moment of torment. We got off the train at last in a large town, which I took to be Kyoto; but
after a time another train pulled into the station, and we boarded it. This one did take us to
Kyoto. It was much more crowded than the first train had been, so that we had to stand. By
the time we arrived, as evening was approaching, I felt as sore as a rock must feel when the
waterfall has pounded on it all day long.
I could see little of the city as we neared Kyoto Station. But then to my astonishment, I caught
a glimpse of rooftops reaching as far as the base of hills in the distance. I could never have
imagined a city so huge. Even to this day, the sight of streets and buildings from a train often
makes me remember the terrible emptiness and fear I felt on that curious day when I first left
my home.
Back then, around 1930, a fair number of rickshaws still operated in Kyoto. In fact, so many
were lined up before the station that I imagined no one went anywhere in this big city unless it
was in a rickshaw-which couldn't have been further from the truth. Perhaps fifteen or twenty
of them sat pitched forward onto their poles, with their drivers squatting nearby, smoking or
eating; some of the drivers even lay curled up asleep right there in the filth of the street.
Mr. Bekku led us by our elbows again, as if we were a couple of buckets he was bringing back
from the well. He probably thought I'd have run away if he'd let go of me a moment; but I
wouldn't have. Wherever he was taking us, I preferred it to being cast out alone into that great
expanse of streets and buildings, as foreign to me as the bottom of the sea.
We climbed into a rickshaw, with Mr. Bekku squeezed tightly on the bench between us. He was
a good deal bonier under that kimono even than I suspected. We pitched back as the driver
raised the poles, and then Mr. Bekku said, "Tominaga-cho, in Gion."
The driver said nothing in reply, but gave the rickshaw a tug to get it moving and then set off
at a trot. After a block or two I worked up my courage and said to Mr. Bekku, "Won't you please
tell us where we're going?"
He didn't look as if he would reply, but after a moment he said, "To your new home."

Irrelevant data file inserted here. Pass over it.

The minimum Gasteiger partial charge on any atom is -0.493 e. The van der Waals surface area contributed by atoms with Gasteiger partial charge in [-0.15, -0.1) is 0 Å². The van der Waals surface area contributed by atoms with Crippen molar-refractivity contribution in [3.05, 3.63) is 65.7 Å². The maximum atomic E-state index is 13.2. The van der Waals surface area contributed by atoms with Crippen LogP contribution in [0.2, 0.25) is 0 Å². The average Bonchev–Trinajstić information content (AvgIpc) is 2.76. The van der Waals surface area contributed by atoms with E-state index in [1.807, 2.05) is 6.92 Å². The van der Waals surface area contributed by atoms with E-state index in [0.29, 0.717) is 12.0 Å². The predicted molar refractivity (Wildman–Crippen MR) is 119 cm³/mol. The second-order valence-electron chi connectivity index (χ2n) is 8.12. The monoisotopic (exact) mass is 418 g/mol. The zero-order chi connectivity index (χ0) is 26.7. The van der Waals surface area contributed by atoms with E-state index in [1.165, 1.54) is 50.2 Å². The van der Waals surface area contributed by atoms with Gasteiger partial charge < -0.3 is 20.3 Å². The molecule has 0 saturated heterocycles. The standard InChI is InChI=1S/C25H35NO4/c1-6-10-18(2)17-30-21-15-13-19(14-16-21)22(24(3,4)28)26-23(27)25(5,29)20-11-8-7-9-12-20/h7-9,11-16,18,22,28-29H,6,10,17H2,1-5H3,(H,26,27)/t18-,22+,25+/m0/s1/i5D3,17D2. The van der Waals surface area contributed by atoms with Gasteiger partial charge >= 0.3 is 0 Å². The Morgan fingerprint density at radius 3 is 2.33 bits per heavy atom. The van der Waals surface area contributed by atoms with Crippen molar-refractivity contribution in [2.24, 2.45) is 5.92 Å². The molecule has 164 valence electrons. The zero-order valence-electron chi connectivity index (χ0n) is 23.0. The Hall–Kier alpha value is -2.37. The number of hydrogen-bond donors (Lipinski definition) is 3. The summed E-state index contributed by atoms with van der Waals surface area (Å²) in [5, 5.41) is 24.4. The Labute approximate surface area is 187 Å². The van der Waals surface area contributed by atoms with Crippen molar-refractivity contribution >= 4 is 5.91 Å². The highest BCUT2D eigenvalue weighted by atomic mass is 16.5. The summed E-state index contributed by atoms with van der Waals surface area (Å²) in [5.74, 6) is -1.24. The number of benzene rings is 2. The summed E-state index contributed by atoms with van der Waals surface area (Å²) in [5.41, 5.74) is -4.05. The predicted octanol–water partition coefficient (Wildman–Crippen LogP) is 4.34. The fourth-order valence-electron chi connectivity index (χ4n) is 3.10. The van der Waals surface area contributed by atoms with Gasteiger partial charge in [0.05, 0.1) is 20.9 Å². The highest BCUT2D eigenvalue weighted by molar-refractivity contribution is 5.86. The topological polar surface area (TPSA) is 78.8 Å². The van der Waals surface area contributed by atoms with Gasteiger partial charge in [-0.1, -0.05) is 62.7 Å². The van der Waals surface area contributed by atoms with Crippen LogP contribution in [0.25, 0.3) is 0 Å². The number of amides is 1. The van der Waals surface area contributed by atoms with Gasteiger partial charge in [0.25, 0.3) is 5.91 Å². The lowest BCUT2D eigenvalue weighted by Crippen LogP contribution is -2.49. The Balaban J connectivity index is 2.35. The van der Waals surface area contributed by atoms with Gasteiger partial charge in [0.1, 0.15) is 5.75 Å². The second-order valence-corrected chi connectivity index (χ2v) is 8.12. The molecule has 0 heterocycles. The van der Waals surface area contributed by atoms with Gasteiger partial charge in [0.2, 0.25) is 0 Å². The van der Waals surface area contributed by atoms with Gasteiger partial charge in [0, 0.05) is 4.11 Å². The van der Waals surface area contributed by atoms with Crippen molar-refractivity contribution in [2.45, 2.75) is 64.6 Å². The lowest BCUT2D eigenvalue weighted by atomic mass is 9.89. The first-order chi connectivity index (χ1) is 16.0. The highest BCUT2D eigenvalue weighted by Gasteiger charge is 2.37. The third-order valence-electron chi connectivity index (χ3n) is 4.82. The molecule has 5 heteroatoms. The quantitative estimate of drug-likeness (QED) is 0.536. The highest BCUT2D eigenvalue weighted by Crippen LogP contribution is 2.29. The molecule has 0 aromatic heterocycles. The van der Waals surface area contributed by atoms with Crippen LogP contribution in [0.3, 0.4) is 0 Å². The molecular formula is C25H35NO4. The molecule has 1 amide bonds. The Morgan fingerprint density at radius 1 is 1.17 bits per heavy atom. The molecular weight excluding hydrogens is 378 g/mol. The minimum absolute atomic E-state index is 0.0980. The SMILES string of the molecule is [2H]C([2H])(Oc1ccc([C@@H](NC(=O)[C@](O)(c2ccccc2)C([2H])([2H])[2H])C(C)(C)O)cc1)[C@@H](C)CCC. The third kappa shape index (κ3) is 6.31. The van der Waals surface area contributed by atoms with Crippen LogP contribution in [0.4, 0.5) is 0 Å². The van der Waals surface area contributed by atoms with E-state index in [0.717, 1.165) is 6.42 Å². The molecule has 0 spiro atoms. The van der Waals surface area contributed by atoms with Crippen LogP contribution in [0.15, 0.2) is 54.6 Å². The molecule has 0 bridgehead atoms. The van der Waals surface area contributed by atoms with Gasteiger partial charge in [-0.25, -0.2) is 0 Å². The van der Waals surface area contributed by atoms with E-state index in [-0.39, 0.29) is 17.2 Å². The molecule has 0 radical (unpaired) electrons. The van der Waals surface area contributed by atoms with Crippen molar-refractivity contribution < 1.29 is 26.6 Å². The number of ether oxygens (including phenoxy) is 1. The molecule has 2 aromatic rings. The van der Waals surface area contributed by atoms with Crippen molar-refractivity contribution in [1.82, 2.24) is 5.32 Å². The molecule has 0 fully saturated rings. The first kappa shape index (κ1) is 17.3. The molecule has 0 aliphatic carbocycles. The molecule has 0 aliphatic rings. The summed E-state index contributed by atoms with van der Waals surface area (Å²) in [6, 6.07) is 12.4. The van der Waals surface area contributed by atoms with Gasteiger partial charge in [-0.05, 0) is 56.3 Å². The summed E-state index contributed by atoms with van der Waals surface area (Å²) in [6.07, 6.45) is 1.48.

At this, my eyes filled with tears. I heard Satsu weeping on the other side of Mr. Bekku and was
just about to let out a sob of my own when Mr. Bekku suddenly struck her, and she let out a
loud gasp. I bit my lip and stopped myself so quickly from crying any further that I think the
tears themselves may have come to a halt as they slid down my cheeks.

Soon we turned onto an avenue that seemed as broad as the whole village of Yoroido. I could
hardly see the other side for all the people, bicycles, cars, and trucks. I'd never seen a car
before. I'd seen photographs, but I remember being surprised at how . . . well, cruel, is the
way they looked to me in my frightened state, as though they were designed more to hurt
people than to help them. All my senses were assaulted. Trucks rumbled past so close I could
smell the scorched rubber odor of their tires. I heard a horrible screech, which turned out to
be a streetcar on tracks in the center of the avenue.
I felt terrified as evening settled in around us; but I was never so astonished by anything in my
life as by my first glimpse of city lights. I'd never even seen electricity except during part of
our dinner at Mr. Tanaka's house. Here, windows were lit along the buildings upstairs and
down, and the people on the sidewalks stood under puddles of yellow glow. I could see
pinpoints even at the far reaches of the avenue. We turned onto another street, and I saw for
the first time the Mi-namiza Theater standing on the opposite side of a bridge ahead of us. Its
tiled roof was so grand, I thought it was a palace.
At length the rickshaw turned down an alleyway of wooden houses. The way they were all
packed together, they seemed to share one continuous facade-which once again gave me the
terrible feeling of being lost. I watched women in kimono rushing around in a great hurry on
the little street. They looked very elegant to me; though, as I later learned, they were mostly
maids.
When we came to a halt before a doorway, Mr. Bekku instructed me to get out. He climbed out
behind me, and then as if the day hadn't been difficult enough, the worst thing of all
happened. For when Satsu tried to get out as well, Mr. Bekku turned and pushed her back with